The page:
Low Overall Quality For Quarter-Million Patients
Nursing homes are not always what they are advertised to be, finds a survey by USA Today.
An analysis by the newspaper finds that among 15,700 nursing homes nationally, about 20% receive low marks for overall quality, and those with the lowest ratings – one or two stars - were owned by for-profit companies.
There are an estimated 1.4 milion Americans in nursing homes. About a quarter-million live in the low-ranked nursing homes.
USA Today examined the federal government's data from the first ratings of the homes' performance.
Late in the Bush administration, the Centers for Medicare & Medicaid Services (CMS) began assigning the Zagat-like ratings based on quality, staffing, and health inspections. The Five-Star Rating System launched at www.medicare.gov.
A Medicare spokeswoman tells USA Today that even a one-star nursing home must satisfy basic Medicare requirements.
Among the lowest rating - one star- nursing home, there was an average of about 14 deficiencies per home, including safety violations and quality-of-life measures.
Unfortunately, in many states, homes with poor ratings may be the only nursing homes for miles.
CMS adds that many nursing homes have improved their overall quality since the start of the rating system.
Before the rating system was initiated, a September 2008 federal report found, among for-profit nursing homes, 94 percent were cited for health and safety standard violations in 2007.
And 17 percent had deficiencies that caused “actual harm or immediate jeopardy” to patients.
Problems include infected bedsores, medication errors, poor food, and abuse and neglect of patients. About 20 percent of the more than 37,000 complaints inspectors received last year concerned abuse or neglect of patients.
What Consumers Can Do
“From a consumer viewpoint, it’s not stringent enough,” says Alice Hedt, executive director of the National Citizens’ Coalition for Nursing Home Reform, about the rating system.
Hedt says consumers need to consider not just the star ratings, but also their own sense of a place. Ask the question - what is the customer satisfaction among those already there?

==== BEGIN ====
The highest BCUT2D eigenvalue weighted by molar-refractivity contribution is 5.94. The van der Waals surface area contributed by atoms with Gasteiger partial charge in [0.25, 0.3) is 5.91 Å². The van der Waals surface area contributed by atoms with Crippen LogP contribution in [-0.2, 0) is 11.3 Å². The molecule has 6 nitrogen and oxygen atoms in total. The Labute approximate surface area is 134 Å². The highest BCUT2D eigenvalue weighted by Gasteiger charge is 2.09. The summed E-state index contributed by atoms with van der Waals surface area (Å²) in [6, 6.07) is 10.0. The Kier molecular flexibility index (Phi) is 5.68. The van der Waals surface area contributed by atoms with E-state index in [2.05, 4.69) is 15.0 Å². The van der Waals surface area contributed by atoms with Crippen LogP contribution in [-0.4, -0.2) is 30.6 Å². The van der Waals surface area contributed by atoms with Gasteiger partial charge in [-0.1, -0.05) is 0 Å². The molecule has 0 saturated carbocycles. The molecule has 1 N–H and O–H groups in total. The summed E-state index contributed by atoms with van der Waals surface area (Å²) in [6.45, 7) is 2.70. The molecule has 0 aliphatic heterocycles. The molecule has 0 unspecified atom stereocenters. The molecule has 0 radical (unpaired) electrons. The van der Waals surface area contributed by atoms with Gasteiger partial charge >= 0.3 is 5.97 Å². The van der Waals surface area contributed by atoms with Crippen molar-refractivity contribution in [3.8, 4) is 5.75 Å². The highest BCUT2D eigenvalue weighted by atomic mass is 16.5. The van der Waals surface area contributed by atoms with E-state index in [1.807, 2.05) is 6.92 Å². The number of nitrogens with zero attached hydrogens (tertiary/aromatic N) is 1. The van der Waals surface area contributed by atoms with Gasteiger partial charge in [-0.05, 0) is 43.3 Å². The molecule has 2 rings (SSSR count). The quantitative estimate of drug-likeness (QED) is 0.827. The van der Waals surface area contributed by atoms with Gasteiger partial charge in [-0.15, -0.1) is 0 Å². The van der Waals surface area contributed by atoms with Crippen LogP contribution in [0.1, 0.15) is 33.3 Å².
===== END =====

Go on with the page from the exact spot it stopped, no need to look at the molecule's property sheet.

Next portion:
In Indiana, eight nonprofit nursing homes got one-star for staffing even though they have some of the highest staffing ratios in the state, reports AP. The group’s owner believes the one-star rating is the result of a glitch.
As far as staffing data, it is self-reported and widely recognized as unreliable.
Other critics say the system is not ready to launch because it is poorly planned and prematurely implemented.
What to look for in a nursing home?
- Visit the home and review staffing data to make sure that every shift, every day is covered
- Observe – do residents look clean and well groomed? Are call lights answered in a timely Manner? Does the staff address one another and residents with respect? How does the place smell?
State and local long-term care ombudsmen advocate quality of life and care as well as respect for individual rights. They can provide consumers with information about homes in their area and explain regulatory survey results. Consumers looking for the State Ombudsman phone number at www.medicare.gov or at www.nasop.org
Consumers may also want to consider the small print on a nursing home or care facility contract. Binding arbitration clauses have become standard.
The Fairness in Nursing Home Arbitration Act (S. 2838 and H.R. 6126), would have invalidated mandatory arbitration clauses in nursing home and long-term care facility contracts. Under the language, residents would no longer be required to give up their right to sue a facility if it abuses or neglects residents. The bill died in committee last year.
Consumers should know they are signing away their right to a civil remedy through the courts if they sign a binding arbitration clause. #